One of the more interesting topics discussed in my high school health class – among the usual suspects of sexually transmitted diseases and the required viewing of the birth of a child – was the “placebo effect” and its relationship with alcohol consumption.
First coined by T.C. Graves in 1920, but studied far earlier in the 18th century by physicians and pharmacists, the effect describes the alleviation of whatever symptoms a patient may have without receiving any actual medicinal treatment while believing that they have. The belief is important – “placebo” comes from the Latin “I will please” – as the results depend on the patient’s conviction more than the treatment itself. By definition, it is a medicine that pleases the patient more than it benefits them. With alcohol consumption, the placebo can be used to display the expectancy of the effects of alcohol without actually having consumed it. In other words, if I expect to be drunk and know the typical actions of one who is drunk, then I will display those actions when I believe myself to be drunk, regardless of the amount of alcohol I have, or have not, consumed.
This varies from person to person, and there are variances in expectancy based on type of alcohol along with many other personal factors (i.e. people who have the same blood alcohol content can behave in drastically different ways). Additionally, this is not to take away from the fact that alcohol is a depressant and has specific psychoactive effects. However, the idea that intrigued me the most in high school, and continues to pique my interest to this day, was the idea that if one wants to be drunk, then they will be.
Chisaki Hiradaira desperately wants to be drunk. She has deliberately stunted her own emotional growth in an attempt to both preserve her love for Hikari Sakishima, and force herself to hibernate like the rest of her friends and family of Shioshishio in stasis beneath the sea. Her body continues to grow; however, she refuses to move forward emotionally. As her friends, including Hikari, wake and appear on the surface looking exactly the same as the day they went to sleep, Chisaki continues to stubbornly hold herself back.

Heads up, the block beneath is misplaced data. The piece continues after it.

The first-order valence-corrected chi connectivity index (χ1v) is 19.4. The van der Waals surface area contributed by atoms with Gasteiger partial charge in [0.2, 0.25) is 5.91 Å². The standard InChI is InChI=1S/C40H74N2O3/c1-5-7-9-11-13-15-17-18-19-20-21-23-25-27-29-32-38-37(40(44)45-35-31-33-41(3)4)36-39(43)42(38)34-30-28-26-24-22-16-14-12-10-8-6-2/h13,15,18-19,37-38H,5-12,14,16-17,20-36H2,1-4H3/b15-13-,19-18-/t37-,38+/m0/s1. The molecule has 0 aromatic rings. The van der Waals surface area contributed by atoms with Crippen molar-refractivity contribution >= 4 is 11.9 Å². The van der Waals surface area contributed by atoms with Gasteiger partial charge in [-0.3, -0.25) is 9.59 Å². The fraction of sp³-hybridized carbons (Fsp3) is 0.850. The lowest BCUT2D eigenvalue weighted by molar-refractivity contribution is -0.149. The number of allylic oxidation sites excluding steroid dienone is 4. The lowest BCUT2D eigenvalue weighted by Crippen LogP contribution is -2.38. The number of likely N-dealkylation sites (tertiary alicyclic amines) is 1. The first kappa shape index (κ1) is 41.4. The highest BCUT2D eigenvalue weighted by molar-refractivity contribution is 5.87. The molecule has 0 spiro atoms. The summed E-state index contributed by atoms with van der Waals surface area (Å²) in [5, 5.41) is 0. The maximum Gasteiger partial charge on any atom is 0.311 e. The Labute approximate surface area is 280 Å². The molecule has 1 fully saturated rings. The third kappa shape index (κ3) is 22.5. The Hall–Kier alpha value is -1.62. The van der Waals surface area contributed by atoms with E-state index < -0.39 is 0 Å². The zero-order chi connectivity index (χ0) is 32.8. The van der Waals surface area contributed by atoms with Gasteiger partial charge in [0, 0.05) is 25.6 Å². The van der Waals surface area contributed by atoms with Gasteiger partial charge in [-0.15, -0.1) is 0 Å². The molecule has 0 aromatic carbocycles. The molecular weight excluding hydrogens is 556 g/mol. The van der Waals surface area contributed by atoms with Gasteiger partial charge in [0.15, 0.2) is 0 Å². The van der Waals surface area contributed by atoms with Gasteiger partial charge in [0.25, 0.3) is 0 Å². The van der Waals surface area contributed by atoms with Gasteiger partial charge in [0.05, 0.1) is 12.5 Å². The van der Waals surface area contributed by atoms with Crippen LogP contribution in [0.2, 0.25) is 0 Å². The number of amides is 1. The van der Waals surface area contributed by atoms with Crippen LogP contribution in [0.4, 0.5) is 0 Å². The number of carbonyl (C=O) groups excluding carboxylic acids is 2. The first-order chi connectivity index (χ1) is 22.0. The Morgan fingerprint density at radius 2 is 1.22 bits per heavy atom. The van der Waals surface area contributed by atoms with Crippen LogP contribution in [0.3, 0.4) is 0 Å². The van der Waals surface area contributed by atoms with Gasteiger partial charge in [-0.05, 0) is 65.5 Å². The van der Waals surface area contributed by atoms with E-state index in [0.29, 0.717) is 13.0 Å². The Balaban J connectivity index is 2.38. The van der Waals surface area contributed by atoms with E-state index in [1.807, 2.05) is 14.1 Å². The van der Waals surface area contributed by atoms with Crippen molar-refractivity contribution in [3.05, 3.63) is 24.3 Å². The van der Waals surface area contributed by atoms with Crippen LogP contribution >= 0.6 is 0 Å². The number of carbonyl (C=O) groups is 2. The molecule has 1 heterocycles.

Episode 19 of Nagi no Asukara shows Chisaki unable to stop herself from feeling any longer, thanks in large part to Manaka Mukaido’s return to the surface. In spite of the fact that Manaka refuses to wake, her presence provides the last bit of pressure to crack Chisaki’s mask. Chisaki wears many different outfits in this episode and none of them seem to fit her. Her old Nami High uniform is too small to be comfortable, and she has yet to grow into her nurse’s outfit. Despondent that her only option is to embrace her older self and more forward, Chisaki attempts to drown her sorrows in alcohol.
“You probably do lose a lot, but that just means you need to fill what you lost with new things.”
-Tsumugu Kihara to Chisaki Hiradaira on becoming an adult, Nagi no Asukara, episode 19
The “alcohol” that Chisaki consumes is not actually alcohol but plum juice. However, she believes it to be alcohol and displays the symptoms of one who has imbibed too much, while Tsumugu knowingly watches over her and coaches her through her own feelings. One of the last things that Chisaki thinks to herself before passing out is that she wants to return to Shioshishio. The next morning, before embarking on her journey, she remarks on how she doesn’t have a hangover, which allows her to think that she may be stronger than she had previously thought.
Chisaki is stronger than she gives herself credit for, but the lack of a hangover is hardly indicative of this fact. Instead, becoming “drunk” without fully experiencing the physical aftereffects allows her to finally believe in her own strength. She expected to be drunk and therefore was. In spite of the fact that it was only a placebo, the event serves as enough of a salve for her wounds. Chisaki will now be able to fill her life with new things equally, if not more so, emotionally affecting than alcohol, like the rekindling of an old love, now on her terms.